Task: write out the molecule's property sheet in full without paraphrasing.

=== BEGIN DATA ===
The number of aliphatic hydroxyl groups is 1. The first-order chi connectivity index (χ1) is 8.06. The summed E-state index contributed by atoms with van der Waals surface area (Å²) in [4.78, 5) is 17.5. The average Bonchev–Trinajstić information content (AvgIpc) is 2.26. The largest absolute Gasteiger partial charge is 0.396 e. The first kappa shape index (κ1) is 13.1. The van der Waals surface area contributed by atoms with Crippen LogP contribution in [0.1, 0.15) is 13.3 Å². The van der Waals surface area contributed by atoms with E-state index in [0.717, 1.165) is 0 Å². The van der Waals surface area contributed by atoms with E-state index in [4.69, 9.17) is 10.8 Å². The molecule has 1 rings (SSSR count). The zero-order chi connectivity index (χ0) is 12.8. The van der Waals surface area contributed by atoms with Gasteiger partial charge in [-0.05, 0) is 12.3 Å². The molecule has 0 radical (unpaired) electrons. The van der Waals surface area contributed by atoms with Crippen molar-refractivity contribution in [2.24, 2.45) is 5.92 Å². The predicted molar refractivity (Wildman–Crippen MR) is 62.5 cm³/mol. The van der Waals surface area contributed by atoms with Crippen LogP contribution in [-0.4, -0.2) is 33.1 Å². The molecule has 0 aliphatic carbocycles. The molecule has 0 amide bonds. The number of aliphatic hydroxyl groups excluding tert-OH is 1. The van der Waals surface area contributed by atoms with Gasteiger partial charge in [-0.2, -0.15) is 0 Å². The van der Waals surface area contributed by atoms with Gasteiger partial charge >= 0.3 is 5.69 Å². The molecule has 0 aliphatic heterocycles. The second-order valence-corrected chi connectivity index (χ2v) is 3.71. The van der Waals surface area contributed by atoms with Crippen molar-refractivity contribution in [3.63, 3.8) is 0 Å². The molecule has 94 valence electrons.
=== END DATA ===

The number of aliphatic hydroxyl groups is 1. The first-order chi connectivity index (χ1) is 8.06. The summed E-state index contributed by atoms with van der Waals surface area (Å²) in [4.78, 5) is 17.5. The average Bonchev–Trinajstić information content (AvgIpc) is 2.26. The largest absolute Gasteiger partial charge is 0.396 e. The first kappa shape index (κ1) is 13.1. The van der Waals surface area contributed by atoms with Crippen LogP contribution in [0.1, 0.15) is 13.3 Å². The van der Waals surface area contributed by atoms with E-state index in [0.717, 1.165) is 0 Å². The van der Waals surface area contributed by atoms with E-state index in [4.69, 9.17) is 10.8 Å². The molecule has 1 rings (SSSR count). The zero-order chi connectivity index (χ0) is 12.8. The van der Waals surface area contributed by atoms with Gasteiger partial charge in [-0.05, 0) is 12.3 Å². The molecule has 0 radical (unpaired) electrons. The van der Waals surface area contributed by atoms with Crippen molar-refractivity contribution in [2.24, 2.45) is 5.92 Å². The predicted molar refractivity (Wildman–Crippen MR) is 62.5 cm³/mol. The van der Waals surface area contributed by atoms with Crippen LogP contribution in [-0.4, -0.2) is 33.1 Å². The molecule has 0 aliphatic carbocycles. The molecule has 0 amide bonds. The number of aliphatic hydroxyl groups excluding tert-OH is 1. The van der Waals surface area contributed by atoms with Gasteiger partial charge in [-0.2, -0.15) is 0 Å². The van der Waals surface area contributed by atoms with Gasteiger partial charge >= 0.3 is 5.69 Å². The molecule has 0 aliphatic heterocycles. The second-order valence-corrected chi connectivity index (χ2v) is 3.71. The van der Waals surface area contributed by atoms with Crippen molar-refractivity contribution in [3.63, 3.8) is 0 Å². The molecule has 94 valence electrons.